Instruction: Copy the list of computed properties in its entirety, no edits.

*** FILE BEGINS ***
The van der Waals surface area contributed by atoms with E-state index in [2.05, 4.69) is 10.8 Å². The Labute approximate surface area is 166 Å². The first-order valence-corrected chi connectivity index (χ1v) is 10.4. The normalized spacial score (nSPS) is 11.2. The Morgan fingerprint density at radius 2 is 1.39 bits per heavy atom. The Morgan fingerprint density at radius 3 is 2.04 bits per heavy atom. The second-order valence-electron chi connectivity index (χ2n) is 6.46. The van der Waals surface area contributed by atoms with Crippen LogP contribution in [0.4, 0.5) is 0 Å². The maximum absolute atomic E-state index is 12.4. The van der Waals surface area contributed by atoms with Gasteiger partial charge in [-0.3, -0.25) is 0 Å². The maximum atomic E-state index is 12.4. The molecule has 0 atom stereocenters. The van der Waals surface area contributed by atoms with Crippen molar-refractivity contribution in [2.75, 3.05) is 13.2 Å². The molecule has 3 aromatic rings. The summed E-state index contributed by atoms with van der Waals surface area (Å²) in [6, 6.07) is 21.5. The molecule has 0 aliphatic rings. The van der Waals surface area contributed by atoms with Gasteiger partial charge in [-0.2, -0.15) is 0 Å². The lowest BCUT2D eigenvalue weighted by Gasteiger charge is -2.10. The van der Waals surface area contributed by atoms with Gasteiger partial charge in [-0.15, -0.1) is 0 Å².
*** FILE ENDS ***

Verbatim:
The van der Waals surface area contributed by atoms with E-state index in [2.05, 4.69) is 10.8 Å². The Labute approximate surface area is 166 Å². The first-order valence-corrected chi connectivity index (χ1v) is 10.4. The normalized spacial score (nSPS) is 11.2. The Morgan fingerprint density at radius 2 is 1.39 bits per heavy atom. The Morgan fingerprint density at radius 3 is 2.04 bits per heavy atom. The second-order valence-electron chi connectivity index (χ2n) is 6.46. The van der Waals surface area contributed by atoms with Crippen LogP contribution in [0.4, 0.5) is 0 Å². The maximum absolute atomic E-state index is 12.4. The van der Waals surface area contributed by atoms with Gasteiger partial charge in [-0.3, -0.25) is 0 Å². The maximum atomic E-state index is 12.4. The molecule has 0 atom stereocenters. The van der Waals surface area contributed by atoms with Crippen molar-refractivity contribution in [2.75, 3.05) is 13.2 Å². The molecule has 3 aromatic rings. The summed E-state index contributed by atoms with van der Waals surface area (Å²) in [6, 6.07) is 21.5. The molecule has 0 aliphatic rings. The van der Waals surface area contributed by atoms with Gasteiger partial charge in [-0.2, -0.15) is 0 Å². The lowest BCUT2D eigenvalue weighted by Gasteiger charge is -2.10. The van der Waals surface area contributed by atoms with Gasteiger partial charge in [-0.15, -0.1) is 0 Å².